s vs z

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A notorisouly tough aspect for new cuers is assigning the correct handshape for /s/ and /z/. This decision occurs frequently in English because it affects plurals (e.g., cats, dogs, horses), posessives (e.g., Matt’s, Pam’s, and Rich’s), as well as inflections for subject-verb agreement (hits, spills, washes). 

Rule

1) If the root word ends in a voiceless sound (e.g., rat), the -s ending is pronounced (cued) /t/. Exceptions to this will be noted below for voiceless sounds that need a vowel before adding the plural marker.

/ppp/ chips, sleeps, cramps, drops, thanks
/kkk/ bakes, works, drinks, bunks, books
/ttt/ its, rights, fists, gnats, hints
/fff/ laughs, paragraphs, goofs, whiffs, giraffes
/θthth/ strengths, myths, froths

2) If the root word ends in a voiced sound (e.g., phone), the -s ending is pronounced (cued) /z/. Exceptions to this will be noted below for voiced sounds that need a vowel before adding the plural marker.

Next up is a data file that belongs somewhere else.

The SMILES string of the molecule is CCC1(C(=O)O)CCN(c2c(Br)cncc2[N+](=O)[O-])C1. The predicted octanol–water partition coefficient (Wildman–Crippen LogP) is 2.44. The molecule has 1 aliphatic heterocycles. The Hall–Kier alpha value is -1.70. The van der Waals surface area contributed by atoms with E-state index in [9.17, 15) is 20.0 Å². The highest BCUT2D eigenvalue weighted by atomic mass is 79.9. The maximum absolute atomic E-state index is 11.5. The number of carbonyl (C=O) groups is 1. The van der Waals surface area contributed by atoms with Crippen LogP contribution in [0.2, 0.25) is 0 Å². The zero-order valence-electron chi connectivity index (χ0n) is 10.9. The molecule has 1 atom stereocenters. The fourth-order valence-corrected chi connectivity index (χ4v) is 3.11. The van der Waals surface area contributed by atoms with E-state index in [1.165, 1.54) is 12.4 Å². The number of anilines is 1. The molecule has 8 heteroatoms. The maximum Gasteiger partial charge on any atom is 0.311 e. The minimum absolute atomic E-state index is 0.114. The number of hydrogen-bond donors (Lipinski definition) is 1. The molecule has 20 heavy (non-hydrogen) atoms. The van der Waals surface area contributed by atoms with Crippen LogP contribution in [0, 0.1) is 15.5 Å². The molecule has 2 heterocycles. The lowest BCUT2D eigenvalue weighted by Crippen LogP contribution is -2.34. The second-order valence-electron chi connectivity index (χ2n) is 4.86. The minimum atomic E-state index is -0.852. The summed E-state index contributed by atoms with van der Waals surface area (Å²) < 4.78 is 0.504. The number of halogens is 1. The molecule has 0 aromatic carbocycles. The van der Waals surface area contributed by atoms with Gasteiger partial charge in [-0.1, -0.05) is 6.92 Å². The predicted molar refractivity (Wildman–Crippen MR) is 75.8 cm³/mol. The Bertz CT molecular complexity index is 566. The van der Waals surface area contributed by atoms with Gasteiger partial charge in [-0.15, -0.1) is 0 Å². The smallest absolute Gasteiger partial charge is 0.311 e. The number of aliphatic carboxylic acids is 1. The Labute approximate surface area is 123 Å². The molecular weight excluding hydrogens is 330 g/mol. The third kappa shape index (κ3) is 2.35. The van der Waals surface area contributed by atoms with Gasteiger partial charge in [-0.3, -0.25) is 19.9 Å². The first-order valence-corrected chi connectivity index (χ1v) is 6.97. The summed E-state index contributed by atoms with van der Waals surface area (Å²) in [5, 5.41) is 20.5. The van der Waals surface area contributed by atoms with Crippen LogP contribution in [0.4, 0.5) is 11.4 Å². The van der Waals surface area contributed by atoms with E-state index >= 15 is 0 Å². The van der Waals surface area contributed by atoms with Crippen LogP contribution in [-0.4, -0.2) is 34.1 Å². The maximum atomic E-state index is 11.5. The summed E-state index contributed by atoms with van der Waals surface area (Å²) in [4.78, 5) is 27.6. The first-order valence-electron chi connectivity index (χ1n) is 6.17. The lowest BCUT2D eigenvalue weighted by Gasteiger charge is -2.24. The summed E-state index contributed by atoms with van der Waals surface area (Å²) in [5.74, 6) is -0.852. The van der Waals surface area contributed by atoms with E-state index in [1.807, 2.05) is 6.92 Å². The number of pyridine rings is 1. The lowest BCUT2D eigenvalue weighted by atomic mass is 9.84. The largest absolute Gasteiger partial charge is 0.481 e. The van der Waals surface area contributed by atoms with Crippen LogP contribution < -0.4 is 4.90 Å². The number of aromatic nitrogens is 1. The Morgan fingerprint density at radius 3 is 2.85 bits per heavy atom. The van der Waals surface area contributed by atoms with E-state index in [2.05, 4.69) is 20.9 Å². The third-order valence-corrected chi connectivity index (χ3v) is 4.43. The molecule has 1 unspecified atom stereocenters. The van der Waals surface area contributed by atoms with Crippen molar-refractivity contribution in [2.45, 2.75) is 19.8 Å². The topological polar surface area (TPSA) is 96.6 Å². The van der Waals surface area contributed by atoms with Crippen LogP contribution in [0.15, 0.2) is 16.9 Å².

3) Exceptions to the rule above are words that end in a type of sound called sibilants. While one does not necessarily need to know the terminology, examples of each follows: /ʃshsh/ (wish), /ʧchch/ (church), /sss/ (bus), /zzz/ (buzz), /ʒzhzh/ (garage), /ʤjj/ (judge). These words take the vowel /ɪĭi/ or /əəə/ before the vowel, but do not take /ɛěeh/. 

 

paragraphs

  • /pɛˈrəgræˌfs/
  • /pehˈrəgraˌfs/
  • /pěˈrəgrăˌfs/
  • 1c3sd7s3t5s3s

giraffes

  • /ʤɚæˈfs/
  • /juraˈfs/
  • /jûrăˈfs/
  • 7m5t5s3s